Sex Trafficking: Learning More with the OPTIONS Alumnae Book Club
By Lindsey Rabinowitch
OPTIONS Alumna, Class 7
It is hard to believe that sex trafficking exists right here in our own community . . . in our own backyards. It is even more difficult to face the fact that young girls at age 11, girls that could be our daughters or nieces, fall victim to child prostitution. On June 7, OPTIONS Alumnae women met with Mary Jo Lee from Alternatives Inc., an emergency shelter for domestic violence victims, to address these issues and explore the themes in Renting Lacy, the recent book which describes the atrocities done to prostituted children.
My first thought while reading Renting Lacy was shock and horror. The author, Linda Smith, uses fictional characters and events to illustrate the very real situation for hundreds of thousands of children who are taken from their homes and trafficked every year. Most shocking were the details about what these children are forced to endure for fear of their pimp. Smith writes that they are “beaten, tortured, forced to eat feces, dehumanized by taunts and arrested dozen times." These women are manipulated and taught to believe that they are loved and cared for when really they are just being used to benefit the pimp.
The question I kept asking myself is why don’t these girls leave? And then the author made it clear. The young girls, who fall victim to child trafficking, grow up in an environment where verbal, physical or sexual abuse is the norm. Appalling to think about and more complicated to understand, but these girls often don’t know that they are being abused. Their understanding of the how the world works is fatally flawed.
As a mother of two small boys, in my view my job is to fiercely protect, love, and encourage my children. Unfortunately, these young women who fall victim do not have parents that feel the same way. This leaves these kids searching for security, love, acceptance, and a confirmation of self worth. Their vulnerability leaves them open for exploitation. “According to the FBI, one in four females and one in eight males will be sexually abused before the age of 18 – a disturbing statistic which means that the pond for pimps to fish in is quite large.”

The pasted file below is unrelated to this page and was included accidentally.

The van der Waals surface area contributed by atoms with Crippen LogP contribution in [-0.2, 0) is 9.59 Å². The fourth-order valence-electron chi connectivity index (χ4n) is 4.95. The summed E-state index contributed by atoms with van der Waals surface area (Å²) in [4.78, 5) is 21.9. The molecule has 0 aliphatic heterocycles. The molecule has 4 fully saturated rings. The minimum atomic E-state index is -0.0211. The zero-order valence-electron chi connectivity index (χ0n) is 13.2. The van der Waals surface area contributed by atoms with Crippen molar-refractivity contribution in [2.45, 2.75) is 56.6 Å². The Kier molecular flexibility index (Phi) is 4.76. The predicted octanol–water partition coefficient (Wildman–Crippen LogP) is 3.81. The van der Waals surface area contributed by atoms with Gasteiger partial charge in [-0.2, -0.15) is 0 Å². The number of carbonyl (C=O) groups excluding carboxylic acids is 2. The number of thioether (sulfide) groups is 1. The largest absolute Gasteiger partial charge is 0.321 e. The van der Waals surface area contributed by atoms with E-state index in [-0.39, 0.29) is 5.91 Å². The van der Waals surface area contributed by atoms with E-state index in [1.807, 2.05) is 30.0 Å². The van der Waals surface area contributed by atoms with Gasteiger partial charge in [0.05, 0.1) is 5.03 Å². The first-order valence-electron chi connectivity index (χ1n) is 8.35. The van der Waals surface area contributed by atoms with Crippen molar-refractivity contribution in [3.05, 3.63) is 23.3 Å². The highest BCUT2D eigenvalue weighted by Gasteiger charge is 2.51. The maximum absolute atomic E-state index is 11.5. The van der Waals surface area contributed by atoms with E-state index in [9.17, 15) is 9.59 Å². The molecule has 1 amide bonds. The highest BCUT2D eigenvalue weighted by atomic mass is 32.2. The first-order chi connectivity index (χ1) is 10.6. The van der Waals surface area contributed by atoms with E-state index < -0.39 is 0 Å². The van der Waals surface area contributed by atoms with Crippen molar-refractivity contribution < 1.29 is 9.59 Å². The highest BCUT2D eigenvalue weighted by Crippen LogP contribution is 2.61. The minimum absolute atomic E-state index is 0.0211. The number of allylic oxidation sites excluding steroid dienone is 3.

I was grateful that Mary Jo was with us during our conversation to provide valuable information about what Alternatives, Inc. is doing to care for victims of sex trafficking. Her real life examples of how the families arrived at the various shelters were heart-wrenching. Yet she provided powerful details of how her organization is helping families move forward and break the cycle. Alternatives Inc. has fabulous facilities that serve six counties. They assist victims with everyday needs, education, job training and child care. Their organization believes that while it might take a “village to raise a family”, when domestic violence is the issue, it takes a network to save a family.
Notwithstanding the incredibly positive impact of Alternatives Inc., I left our meeting with deep concerns. Why is our community not taking more action to stop child sex slavery in Indianapolis? How do we start taking preventative measures to try and decrease the demand? And what organizations are fighting against this injustice? I felt good about the efforts Women’s Fund is doing to work on preventive measures and investing in programming to give women and girls self-confidence and hope for a better life, although it is not enough. We all need to educate ourselves about what is happening in our community so that we can recognize high risk situations and address sex trafficking in a meaningful way. It can start in our own homes. Even the average child needs seven adults that they can trust and who believe in them! So one of the best things we can do right now, is to give our children a hug and continually let them know our unconditional love. Well, that is the very least I plan to do.
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